Globalstar

Globalstar sees a jump in revenue which highlights IoT importance

Globalstar, the company responsible for Apple’s satellite-powered SOS application, reported a significant 50% rise in quarterly sales on August 3rd, attributed to promising growth in its business of connecting remote Internet of Things (IoT) devices.

Approximately half of Globalstar’s $55 million revenue during the quarter ending on June 30th was generated by wholesale capacity service revenues, largely driven by Apple. Apple has been utilizing Globalstar’s satellites since November for its iPhone emergency messaging feature.

In addition, the company’s commercial IoT segment contributed $9 million to the revenue, marking a 33% increase compared to the same period last year. Globalstar aims to expand this IoT business by introducing two-way services by the end of 2023. Currently, the IoT services are unidirectional, offering tracking and monitoring functions in regions with poor or no terrestrial network coverage. The integration of two-way capabilities would empower customers with command and control functionalities.

Apple is supporting Globalstar in launching 17 new satellites to enhance its low Earth orbit fleet. In exchange, Apple will have access to 85% of the satellite capacity for its emergency messaging requirements. The remaining 15% of capacity could potentially accommodate a substantial increase in commercial IoT subscribers, as indicated by B. Riley analyst Mike Crawford.

According to CEO David Kagan, Globalstar is confident about securing a substantial portion of the remaining satellite capacity, especially following the implementation of its two-way module.

Kagan stated that half of the required infrastructure for the two-way IoT service has been deployed across Globalstar’s gateways. The company is preparing to initiate beta services for select clients later this year.

Furthermore, Globalstar confirmed that its upcoming next-generation satellites are progressing as scheduled for launch in 2025. These launches adhere to the original agreements with MDA and Rocket Lab. The satellites are currently entering a critical design review phase, indicating steady progress in their development.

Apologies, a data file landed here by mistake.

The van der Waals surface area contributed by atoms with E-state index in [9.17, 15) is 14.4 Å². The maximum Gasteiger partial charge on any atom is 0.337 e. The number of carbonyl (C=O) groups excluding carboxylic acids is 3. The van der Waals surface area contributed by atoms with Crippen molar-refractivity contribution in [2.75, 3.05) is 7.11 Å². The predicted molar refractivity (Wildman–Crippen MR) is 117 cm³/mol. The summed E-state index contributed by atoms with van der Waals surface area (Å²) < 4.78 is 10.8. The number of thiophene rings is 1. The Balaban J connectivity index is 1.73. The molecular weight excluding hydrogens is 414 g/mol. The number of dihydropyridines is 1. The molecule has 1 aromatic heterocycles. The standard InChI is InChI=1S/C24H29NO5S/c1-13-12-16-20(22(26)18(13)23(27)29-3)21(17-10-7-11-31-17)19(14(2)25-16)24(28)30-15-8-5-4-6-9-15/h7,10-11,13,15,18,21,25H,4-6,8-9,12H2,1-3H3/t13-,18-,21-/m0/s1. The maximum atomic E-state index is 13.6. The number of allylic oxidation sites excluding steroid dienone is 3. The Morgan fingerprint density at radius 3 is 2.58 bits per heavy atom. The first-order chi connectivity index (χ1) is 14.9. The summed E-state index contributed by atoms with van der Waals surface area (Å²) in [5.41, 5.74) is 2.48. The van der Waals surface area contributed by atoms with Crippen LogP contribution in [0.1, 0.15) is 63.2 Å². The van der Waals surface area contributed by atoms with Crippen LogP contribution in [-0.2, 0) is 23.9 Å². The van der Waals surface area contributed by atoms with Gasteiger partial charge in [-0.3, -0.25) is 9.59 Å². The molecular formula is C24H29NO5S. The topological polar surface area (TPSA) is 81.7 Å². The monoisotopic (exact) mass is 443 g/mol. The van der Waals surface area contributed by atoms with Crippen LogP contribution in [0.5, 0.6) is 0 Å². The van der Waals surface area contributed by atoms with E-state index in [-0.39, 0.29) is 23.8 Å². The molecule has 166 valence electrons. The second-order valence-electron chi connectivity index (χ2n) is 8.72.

The supply chain challenges that previously caused delays in producing Globalstar’s legacy Spot GPS and messaging devices have been resolved by mid-April, as reported by Kagan during the earnings call.

Despite a 4% decrease in Spot service revenues for the second quarter of 2023, Kagan anticipates a surge in subscriber numbers throughout this year. Adjusted EBITDA witnessed a substantial 86% increase, reaching $27 million.

The company has revised its revenue expectations for 2023, now projecting a range between $200 million and $230 million. This represents a growth of 35% to 55% compared to 2022. The earlier guidance had indicated total sales between $185 million and $230 million for 2023. These estimates exclude potential revenue from Globalstar’s spectrum leasing for terrestrial use.

During the earnings call, Globalstar’s Executive Chair, James Monroe, expressed optimism about the adoption of devices capable of utilizing the company’s Band 53 frequencies. Monroe expects these devices to reach hundreds of millions by the same time next year, as Globalstar continues discussions with terrestrial partners and regulatory authorities worldwide.